The move has been vastly welcomed in the industry circles here in India. Chairman of Shrenuj & Co. Mr. Shreyas Doshi says, “RBI’s measure would help India’s diamond industry, as manufacturers and traders here would be able to buy rough diamonds from anywhere. Our hands will be free now.”
 
On the other hand, the industry leaders here are persuading the government to withdraw the existing 2% import duty on cut and polished diamonds. Israel’s decision to reduce import duty on polished diamond from 0.135% to 0.1% would boost its local diamond industry. But this could affect the Indian diamond industry as the import duty on polished diamonds in India remains still unchanged at 2%.
 
Deputy Prime Minister of Belgium Mr. Didier Reynders also had requested India’s Commerce Minister Mr. Anand Sharma to reconsider the issue of 2% import duty during his official visit here.
 
The duty on cut and polished diamonds in India was levied in January 2012 after more than five years of duty free imports. The move was aimed at controlling the widespread menace of round-tripping, whereby diamond companies here seek to enhance turnover to get extra bank finance. However, India’s polished diamond exports declined by 37% at $16 billion in 2012 and imports of polished diamond also came down to 72% to 5.5 billion during that year.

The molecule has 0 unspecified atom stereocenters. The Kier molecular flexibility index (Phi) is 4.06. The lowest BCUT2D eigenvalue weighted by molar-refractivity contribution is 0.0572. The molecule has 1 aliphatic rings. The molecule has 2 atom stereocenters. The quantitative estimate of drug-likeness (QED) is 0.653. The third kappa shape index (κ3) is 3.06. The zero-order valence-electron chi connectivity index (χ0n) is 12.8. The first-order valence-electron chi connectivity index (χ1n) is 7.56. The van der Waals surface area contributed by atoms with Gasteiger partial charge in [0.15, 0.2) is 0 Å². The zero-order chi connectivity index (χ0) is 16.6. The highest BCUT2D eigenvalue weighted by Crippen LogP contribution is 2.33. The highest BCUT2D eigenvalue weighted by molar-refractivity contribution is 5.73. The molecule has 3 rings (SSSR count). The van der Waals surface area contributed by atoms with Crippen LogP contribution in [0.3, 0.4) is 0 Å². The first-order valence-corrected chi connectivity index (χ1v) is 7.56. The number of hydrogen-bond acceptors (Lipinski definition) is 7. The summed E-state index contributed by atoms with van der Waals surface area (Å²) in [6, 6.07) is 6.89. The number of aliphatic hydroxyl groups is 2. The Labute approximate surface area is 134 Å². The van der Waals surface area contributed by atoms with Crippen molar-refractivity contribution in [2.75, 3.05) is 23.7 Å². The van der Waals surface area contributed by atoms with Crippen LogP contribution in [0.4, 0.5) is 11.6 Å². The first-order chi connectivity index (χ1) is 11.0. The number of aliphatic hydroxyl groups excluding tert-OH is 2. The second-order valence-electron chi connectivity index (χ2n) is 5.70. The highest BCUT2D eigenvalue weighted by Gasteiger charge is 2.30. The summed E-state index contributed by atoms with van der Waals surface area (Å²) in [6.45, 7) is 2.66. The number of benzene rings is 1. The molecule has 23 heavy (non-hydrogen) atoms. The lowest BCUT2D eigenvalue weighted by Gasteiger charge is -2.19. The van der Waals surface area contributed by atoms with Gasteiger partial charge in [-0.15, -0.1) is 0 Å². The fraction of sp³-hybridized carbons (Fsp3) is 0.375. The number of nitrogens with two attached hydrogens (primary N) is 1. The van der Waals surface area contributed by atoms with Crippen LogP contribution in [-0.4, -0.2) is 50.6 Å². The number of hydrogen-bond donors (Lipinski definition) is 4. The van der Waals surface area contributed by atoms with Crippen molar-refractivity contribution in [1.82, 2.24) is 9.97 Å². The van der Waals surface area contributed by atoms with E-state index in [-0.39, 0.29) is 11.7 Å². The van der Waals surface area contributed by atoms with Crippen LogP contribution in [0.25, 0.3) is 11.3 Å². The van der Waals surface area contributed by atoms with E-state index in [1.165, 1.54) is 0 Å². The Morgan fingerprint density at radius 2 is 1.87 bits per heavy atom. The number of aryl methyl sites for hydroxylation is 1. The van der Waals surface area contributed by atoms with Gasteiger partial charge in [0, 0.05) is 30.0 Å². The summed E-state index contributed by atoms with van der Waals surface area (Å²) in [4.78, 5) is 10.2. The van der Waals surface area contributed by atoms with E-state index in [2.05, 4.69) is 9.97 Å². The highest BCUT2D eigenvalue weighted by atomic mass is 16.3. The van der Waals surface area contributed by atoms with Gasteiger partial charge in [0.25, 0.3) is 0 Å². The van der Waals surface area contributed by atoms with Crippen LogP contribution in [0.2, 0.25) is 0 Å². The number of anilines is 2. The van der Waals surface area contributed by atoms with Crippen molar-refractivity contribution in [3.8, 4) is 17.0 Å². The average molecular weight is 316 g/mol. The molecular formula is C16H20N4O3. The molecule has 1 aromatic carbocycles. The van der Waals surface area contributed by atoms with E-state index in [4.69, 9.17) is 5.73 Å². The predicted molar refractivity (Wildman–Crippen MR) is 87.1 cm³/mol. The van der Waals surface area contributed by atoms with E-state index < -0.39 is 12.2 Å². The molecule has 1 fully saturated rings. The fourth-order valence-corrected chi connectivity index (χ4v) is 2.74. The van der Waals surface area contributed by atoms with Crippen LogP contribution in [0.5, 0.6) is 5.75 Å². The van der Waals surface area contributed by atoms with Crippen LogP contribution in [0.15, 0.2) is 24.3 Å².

"Israel is the second largest diamond cutting and polishing centre in the world after India and it specializes in small and big stones. India also is a big centre for big-sized diamonds. Our transaction cost always goes higher than manufacturers in Israel because of this 2% import duty," says a source from India’s DTC Sightholder.
 
Mr. Pankaj Parekh, Vice-chairman of GJEPC says, "Although the import duty on cut and polished diamonds in India was a good move by the government but the genuine exporters here are facing problems because of the lower trading activity. So we have requested the government to permit duty free import quotas for cut and polished diamonds to the tune of 15% of the preceding year's exports."
 
"If country like Israel can take positive steps for the growth of its diamond industry, why can’t we? We decisively believe that the Indian government also should contemplate our demand to allow 15% duty free import of cut and polished diamonds," Mr. Parekh added.